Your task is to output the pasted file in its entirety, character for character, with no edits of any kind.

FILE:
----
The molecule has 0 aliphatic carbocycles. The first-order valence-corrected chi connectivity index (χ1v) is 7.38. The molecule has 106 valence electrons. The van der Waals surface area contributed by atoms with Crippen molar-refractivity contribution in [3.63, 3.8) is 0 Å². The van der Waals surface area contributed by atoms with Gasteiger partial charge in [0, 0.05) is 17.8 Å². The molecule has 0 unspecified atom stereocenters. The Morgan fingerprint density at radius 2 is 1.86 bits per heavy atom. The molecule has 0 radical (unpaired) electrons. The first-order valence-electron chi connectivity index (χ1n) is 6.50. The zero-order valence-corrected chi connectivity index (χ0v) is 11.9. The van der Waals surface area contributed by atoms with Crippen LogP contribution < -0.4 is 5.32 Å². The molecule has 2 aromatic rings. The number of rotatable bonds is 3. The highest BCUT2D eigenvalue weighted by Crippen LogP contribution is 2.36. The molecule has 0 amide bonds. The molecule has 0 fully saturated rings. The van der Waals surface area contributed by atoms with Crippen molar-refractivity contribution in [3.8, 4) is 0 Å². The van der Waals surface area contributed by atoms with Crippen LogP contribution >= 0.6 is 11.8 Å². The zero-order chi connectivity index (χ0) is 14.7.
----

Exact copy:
The molecule has 0 aliphatic carbocycles. The first-order valence-corrected chi connectivity index (χ1v) is 7.38. The molecule has 106 valence electrons. The van der Waals surface area contributed by atoms with Crippen molar-refractivity contribution in [3.63, 3.8) is 0 Å². The van der Waals surface area contributed by atoms with Gasteiger partial charge in [0, 0.05) is 17.8 Å². The molecule has 0 unspecified atom stereocenters. The Morgan fingerprint density at radius 2 is 1.86 bits per heavy atom. The molecule has 0 radical (unpaired) electrons. The first-order valence-electron chi connectivity index (χ1n) is 6.50. The zero-order valence-corrected chi connectivity index (χ0v) is 11.9. The van der Waals surface area contributed by atoms with Crippen LogP contribution < -0.4 is 5.32 Å². The molecule has 2 aromatic rings. The number of rotatable bonds is 3. The highest BCUT2D eigenvalue weighted by Crippen LogP contribution is 2.36. The molecule has 0 amide bonds. The molecule has 0 fully saturated rings. The van der Waals surface area contributed by atoms with Crippen molar-refractivity contribution in [3.8, 4) is 0 Å². The van der Waals surface area contributed by atoms with Crippen LogP contribution >= 0.6 is 11.8 Å². The zero-order chi connectivity index (χ0) is 14.7.